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The BBC's Big Sleep

I am a big fan of Raymond Chandler.  Like most readers, I discovered his Marlowe stories and novels in my teens, and read them all, quickly, with growing amazement and pleasure - that any writing so entertaining could be so stylish and literary.  Chandler has remained a favourite prose-writer for many poets, because he uses simile and metaphor so often, and so splendidly.  As well, he peppers his books with references to modernist poets, as well as allusions to the classics.  He's a great.

Chandler was, in a sense, the British-born link between literary modernism and post-war, American-led postmodernism, and his stock is always on the rise.  Therefore, the news that the BBC was planning a Philip Marlowe season of adaptations on Radio 4 was thrilling.  I tuned in today, preparing to be delighted for months.  Instead, my listening pleasure was deflated almost immediately.  The director of this series (starting with The Big Sleep) should be immediately sacked for being tone deaf.  The opening credits feature cheesy Jazz that confirms the cliche of Chandler - no chance of a rethink here, then.  Then we get the voice of Marlowe, in the shape of a British actor, Toby Stephens.  Stephens can't do a believable American accent, from the sounds of things.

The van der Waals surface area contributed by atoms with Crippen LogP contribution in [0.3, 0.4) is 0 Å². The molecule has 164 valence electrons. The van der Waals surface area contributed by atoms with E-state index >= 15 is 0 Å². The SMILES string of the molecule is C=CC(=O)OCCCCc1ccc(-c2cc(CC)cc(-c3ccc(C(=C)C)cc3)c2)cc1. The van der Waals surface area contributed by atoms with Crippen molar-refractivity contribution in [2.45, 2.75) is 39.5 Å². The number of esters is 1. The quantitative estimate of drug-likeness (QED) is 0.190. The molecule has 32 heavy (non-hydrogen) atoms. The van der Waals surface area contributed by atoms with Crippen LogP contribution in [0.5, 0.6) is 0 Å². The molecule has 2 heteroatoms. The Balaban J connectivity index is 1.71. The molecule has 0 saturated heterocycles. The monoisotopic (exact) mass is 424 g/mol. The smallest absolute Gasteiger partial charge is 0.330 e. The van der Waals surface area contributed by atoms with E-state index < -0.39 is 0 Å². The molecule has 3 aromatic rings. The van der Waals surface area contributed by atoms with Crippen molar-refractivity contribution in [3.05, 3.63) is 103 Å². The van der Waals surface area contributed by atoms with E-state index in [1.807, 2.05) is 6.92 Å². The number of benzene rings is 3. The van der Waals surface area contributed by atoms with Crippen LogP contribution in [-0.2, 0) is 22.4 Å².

Everything about his Marlowe is wrong - too young, too twangy (more like a Brooklyn guy than someone West Coast), too rough (he was college educated), and not sardonic or wry enough; it seems to have been derived without any awareness of the Bogart version or any other for that matter.  Indeed, the British claim to hold the monopoly on irony, but there is none in this production - the voice-over narration is flat as a pancake after a Canadian steamroller's been over it.

Rather than savouring his own self-aware cleverness - Marlowe takes succour from his hard-won wit, which is his armour - this version seems to take the stance at face value.  Marlowe is a genius, a great, subtle character.  He can't be played with the voice of a Columbo.  I am astonished that the BBC did not bother to consider an actual American for the part - despite The Wire, most British actors struggle with convincing American accents on stage I find.  Take a listen for yourself.  To me, it is unbearable,  But  General Sternwood was all wrong too.  If Orson Welles was the genius of radio drama, this Big Sleep is the utter abyss.  The BBC here displays its characteristic cultural arrogance - it assumes it can do no wrong, even by a classic.  A big waste.
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